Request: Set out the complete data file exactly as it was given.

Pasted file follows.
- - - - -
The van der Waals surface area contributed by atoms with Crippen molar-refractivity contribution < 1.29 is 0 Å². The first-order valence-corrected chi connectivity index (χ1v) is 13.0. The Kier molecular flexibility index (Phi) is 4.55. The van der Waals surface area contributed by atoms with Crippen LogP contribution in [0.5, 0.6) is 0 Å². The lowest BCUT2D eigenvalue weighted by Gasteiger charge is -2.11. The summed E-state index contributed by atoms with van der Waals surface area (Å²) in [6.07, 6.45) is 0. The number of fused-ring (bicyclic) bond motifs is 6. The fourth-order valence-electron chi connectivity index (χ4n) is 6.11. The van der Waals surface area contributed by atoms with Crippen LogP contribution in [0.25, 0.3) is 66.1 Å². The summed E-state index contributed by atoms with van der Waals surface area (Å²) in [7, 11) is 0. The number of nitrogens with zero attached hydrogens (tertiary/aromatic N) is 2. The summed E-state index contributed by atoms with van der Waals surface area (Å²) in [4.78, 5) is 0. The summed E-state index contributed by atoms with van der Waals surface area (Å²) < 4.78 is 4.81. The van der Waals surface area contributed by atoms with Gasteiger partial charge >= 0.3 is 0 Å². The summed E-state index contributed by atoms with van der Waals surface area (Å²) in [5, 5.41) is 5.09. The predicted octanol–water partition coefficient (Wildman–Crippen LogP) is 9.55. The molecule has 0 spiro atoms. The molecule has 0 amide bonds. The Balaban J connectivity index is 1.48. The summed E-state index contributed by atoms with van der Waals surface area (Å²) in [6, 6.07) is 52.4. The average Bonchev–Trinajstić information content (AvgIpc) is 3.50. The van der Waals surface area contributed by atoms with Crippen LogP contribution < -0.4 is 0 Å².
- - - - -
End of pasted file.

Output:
The van der Waals surface area contributed by atoms with Crippen molar-refractivity contribution < 1.29 is 0 Å². The first-order valence-corrected chi connectivity index (χ1v) is 13.0. The Kier molecular flexibility index (Phi) is 4.55. The van der Waals surface area contributed by atoms with Crippen LogP contribution in [0.5, 0.6) is 0 Å². The lowest BCUT2D eigenvalue weighted by Gasteiger charge is -2.11. The summed E-state index contributed by atoms with van der Waals surface area (Å²) in [6.07, 6.45) is 0. The number of fused-ring (bicyclic) bond motifs is 6. The fourth-order valence-electron chi connectivity index (χ4n) is 6.11. The van der Waals surface area contributed by atoms with Crippen LogP contribution in [0.25, 0.3) is 66.1 Å². The summed E-state index contributed by atoms with van der Waals surface area (Å²) in [7, 11) is 0. The number of nitrogens with zero attached hydrogens (tertiary/aromatic N) is 2. The summed E-state index contributed by atoms with van der Waals surface area (Å²) in [4.78, 5) is 0. The summed E-state index contributed by atoms with van der Waals surface area (Å²) < 4.78 is 4.81. The van der Waals surface area contributed by atoms with Gasteiger partial charge >= 0.3 is 0 Å². The summed E-state index contributed by atoms with van der Waals surface area (Å²) in [5, 5.41) is 5.09. The predicted octanol–water partition coefficient (Wildman–Crippen LogP) is 9.55. The molecule has 0 spiro atoms. The molecule has 0 amide bonds. The Balaban J connectivity index is 1.48. The summed E-state index contributed by atoms with van der Waals surface area (Å²) in [6, 6.07) is 52.4. The average Bonchev–Trinajstić information content (AvgIpc) is 3.50. The van der Waals surface area contributed by atoms with Crippen LogP contribution < -0.4 is 0 Å².